Tags: Boogie  disco  dancing  TV  Canada 
Added: 23rd August 2015
Views: 3821
Rating:
Posted By: Lava1964
The New Monkees - 1987 Sitcom Flop The original sitcom The Monkees aired on NBC for two seasons (1966 to 1968). Along with winning an Emmy for best sitcom of 1966, the original Monkees were responsible for several top 40 hit songs, including I'm a Believer, Last Train to Clarksville, and Pleasant Valley Sunday. A very successful nostalgic twentieth anniversary reunion tour by the group in 1986 wrongly convinced some folks in the syndicated TV world that the time was ripe for a second Monkees series to be produced for a new generation. It was a spectacular failure. Like the first Monkees series, extensive tryouts were held to find four actors to play the roles. Unlike the first series, only actors with proven musical abilities were considered. In the end the four main cast members of The New Monkees were Marty Ross, Dino Kovas, Larry Saltis, and Jared Chandler. On the show, the band lived in a large mansion with a butler named Manford (played by Gordon Oas-Heim). The mansion had numerous unexplored rooms and was the main source of the lads' adventures. Instead of a normal kitchen and dining room, the house featured a full diner with a waitress named Rita (played by former exercise instructor Bess Motta of 20 Minute Workout fame). Also present in the mansion was a talking computer called Helen (voiced by Lynnie Godfrey) who used to work for the Defense Department but found that she preferred rock music over missiles. The plots routinely forced the audience to suspend reality. One episode had Larry falling asleep on a copy machine--resulting in numerous Larry clones creating chaos throughout the mansion. Neither sitcom nor music fans ever took to the show nor to the lone album the group produced. Disappointing ratings caused the show to be cancelled after just 13 episodes even though 22 episodes were scheduled to be produced for the first season. Mickey Dolenz, the drummer in the original group, said he wasn't at all surprised The New Monkees bombed. Invoking a Star Trek analogy, Dolenz likened it to "giving another actor pointy ears and expecting viewers to accept him as Mr. Spock." Moreover, the four original Monkees sued Columbia Television Pictures for using the group's name. The case was settled out of court. Bit of trivia: Russell Johnson (most famous for playing the role of the Professor on Gilligan's Island) was the only person to appear on both Monkees series. The New Monkees has never been made available on DVD.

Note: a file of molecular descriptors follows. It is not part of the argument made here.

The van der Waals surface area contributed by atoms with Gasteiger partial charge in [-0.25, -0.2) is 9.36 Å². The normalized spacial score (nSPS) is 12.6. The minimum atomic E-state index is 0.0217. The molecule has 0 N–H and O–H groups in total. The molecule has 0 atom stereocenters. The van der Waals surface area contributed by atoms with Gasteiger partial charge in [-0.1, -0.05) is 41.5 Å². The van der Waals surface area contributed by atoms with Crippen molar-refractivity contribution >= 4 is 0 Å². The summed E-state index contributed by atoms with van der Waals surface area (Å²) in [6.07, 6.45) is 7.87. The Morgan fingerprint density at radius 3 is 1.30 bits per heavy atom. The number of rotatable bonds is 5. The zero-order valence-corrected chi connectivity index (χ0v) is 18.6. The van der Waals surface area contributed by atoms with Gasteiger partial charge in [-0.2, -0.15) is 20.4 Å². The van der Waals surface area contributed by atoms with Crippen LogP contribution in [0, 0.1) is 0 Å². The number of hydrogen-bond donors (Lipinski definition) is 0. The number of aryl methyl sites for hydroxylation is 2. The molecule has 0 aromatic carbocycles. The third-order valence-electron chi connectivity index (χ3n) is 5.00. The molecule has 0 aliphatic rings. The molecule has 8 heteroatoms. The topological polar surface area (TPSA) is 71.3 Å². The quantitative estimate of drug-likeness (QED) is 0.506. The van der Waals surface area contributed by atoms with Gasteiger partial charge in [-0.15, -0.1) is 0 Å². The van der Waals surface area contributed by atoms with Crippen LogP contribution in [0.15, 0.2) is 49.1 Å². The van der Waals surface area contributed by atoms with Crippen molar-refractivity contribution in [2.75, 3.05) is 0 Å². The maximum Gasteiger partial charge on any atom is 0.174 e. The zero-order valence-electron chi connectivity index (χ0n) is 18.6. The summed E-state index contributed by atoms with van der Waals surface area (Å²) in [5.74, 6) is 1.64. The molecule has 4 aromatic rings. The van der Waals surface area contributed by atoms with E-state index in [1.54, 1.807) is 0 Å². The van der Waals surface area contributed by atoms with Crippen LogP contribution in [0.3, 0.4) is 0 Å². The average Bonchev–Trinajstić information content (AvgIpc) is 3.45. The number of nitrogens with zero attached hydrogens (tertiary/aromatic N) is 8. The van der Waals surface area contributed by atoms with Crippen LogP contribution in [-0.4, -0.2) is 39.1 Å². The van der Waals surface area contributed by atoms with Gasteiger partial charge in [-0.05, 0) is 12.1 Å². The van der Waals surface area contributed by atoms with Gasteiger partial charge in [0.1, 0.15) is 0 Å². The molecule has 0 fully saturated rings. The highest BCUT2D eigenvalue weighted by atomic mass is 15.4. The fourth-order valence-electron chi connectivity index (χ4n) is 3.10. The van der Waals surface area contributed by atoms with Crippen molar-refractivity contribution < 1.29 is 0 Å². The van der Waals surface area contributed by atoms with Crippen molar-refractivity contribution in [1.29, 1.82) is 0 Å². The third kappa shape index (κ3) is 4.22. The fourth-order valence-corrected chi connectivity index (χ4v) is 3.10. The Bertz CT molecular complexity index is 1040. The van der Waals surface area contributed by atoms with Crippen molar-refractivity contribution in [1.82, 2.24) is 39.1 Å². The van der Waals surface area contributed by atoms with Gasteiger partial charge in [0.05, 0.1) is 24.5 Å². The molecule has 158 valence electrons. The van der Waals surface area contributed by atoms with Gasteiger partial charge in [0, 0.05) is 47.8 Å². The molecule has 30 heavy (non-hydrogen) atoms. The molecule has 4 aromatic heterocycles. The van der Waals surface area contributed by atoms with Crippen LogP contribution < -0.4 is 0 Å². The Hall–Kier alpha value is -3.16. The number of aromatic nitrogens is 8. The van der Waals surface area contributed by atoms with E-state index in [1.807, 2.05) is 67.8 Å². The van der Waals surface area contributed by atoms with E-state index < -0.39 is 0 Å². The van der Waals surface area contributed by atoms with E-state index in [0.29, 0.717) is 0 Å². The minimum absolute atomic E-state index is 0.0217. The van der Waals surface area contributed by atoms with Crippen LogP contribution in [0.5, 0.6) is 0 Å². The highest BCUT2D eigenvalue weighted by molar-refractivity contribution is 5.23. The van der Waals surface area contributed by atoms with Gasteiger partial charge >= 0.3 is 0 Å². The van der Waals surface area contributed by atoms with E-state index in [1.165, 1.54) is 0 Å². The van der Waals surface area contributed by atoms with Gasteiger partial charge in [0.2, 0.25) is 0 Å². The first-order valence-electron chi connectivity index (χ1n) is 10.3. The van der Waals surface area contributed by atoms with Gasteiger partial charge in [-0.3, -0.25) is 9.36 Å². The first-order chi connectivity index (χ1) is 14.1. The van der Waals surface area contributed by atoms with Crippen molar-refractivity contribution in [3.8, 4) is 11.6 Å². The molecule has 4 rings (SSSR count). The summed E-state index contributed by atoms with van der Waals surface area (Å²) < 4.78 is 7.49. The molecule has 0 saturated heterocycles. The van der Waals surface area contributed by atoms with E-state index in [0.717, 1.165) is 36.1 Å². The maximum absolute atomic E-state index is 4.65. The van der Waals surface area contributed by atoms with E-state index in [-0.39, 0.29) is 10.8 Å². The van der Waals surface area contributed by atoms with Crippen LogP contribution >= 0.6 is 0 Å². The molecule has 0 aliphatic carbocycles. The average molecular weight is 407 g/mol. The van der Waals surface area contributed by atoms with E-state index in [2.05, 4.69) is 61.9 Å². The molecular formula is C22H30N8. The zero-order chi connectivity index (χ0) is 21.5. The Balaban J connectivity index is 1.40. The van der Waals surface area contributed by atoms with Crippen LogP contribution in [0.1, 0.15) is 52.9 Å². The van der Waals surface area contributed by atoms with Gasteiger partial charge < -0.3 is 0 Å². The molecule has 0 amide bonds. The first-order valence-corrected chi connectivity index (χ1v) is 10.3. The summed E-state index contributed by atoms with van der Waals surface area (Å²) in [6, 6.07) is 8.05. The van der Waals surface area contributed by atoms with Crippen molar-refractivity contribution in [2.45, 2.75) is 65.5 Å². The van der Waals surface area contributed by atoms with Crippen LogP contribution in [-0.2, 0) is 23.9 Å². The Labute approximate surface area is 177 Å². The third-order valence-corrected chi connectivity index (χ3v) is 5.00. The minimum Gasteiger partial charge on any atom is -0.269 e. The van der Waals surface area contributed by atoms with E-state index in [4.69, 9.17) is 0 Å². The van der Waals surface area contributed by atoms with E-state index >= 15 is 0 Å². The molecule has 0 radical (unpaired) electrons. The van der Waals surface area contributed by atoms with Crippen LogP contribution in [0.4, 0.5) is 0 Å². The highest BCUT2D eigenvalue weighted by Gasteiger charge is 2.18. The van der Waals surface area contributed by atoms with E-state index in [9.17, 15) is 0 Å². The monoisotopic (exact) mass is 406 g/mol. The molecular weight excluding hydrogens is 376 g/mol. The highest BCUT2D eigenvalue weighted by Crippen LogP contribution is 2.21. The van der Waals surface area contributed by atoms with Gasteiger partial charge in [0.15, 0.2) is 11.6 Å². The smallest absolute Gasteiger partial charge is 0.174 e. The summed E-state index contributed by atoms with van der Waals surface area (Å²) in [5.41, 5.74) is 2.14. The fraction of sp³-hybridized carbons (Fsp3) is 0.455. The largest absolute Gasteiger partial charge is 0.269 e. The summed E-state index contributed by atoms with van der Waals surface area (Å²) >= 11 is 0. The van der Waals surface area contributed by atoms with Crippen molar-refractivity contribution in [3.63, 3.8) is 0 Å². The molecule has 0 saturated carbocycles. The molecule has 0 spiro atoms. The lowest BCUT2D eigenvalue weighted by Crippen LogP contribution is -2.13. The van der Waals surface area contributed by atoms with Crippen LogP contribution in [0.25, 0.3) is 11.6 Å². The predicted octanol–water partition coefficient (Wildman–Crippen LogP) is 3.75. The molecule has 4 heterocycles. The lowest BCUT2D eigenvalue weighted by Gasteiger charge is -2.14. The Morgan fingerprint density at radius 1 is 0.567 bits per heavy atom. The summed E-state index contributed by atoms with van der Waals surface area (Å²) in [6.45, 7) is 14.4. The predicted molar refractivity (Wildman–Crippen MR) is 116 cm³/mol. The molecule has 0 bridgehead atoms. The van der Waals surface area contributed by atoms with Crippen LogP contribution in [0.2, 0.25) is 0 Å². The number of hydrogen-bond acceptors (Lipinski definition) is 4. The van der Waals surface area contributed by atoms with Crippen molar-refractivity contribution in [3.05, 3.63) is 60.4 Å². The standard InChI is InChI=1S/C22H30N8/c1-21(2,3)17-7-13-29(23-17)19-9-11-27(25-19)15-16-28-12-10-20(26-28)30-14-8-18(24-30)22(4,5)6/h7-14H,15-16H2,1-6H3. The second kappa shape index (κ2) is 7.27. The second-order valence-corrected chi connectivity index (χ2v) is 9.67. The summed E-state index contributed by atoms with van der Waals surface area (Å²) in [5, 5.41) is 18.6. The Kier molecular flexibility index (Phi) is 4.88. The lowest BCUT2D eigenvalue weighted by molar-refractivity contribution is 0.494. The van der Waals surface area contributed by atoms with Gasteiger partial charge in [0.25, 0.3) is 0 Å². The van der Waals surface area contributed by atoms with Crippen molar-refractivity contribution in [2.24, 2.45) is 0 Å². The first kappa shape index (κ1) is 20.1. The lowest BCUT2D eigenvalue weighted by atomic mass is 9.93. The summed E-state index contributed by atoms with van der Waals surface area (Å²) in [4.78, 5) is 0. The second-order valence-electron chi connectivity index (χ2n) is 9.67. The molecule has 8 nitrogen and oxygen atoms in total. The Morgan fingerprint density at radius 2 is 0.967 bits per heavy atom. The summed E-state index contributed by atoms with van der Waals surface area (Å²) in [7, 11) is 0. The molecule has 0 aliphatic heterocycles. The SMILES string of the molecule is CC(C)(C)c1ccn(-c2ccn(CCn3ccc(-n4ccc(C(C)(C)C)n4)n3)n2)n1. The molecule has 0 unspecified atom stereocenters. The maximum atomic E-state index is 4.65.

Tags: New  Monkees  sitcom  flop 
Added: 9th November 2015
Views: 1157
Rating:
Posted By: Lava1964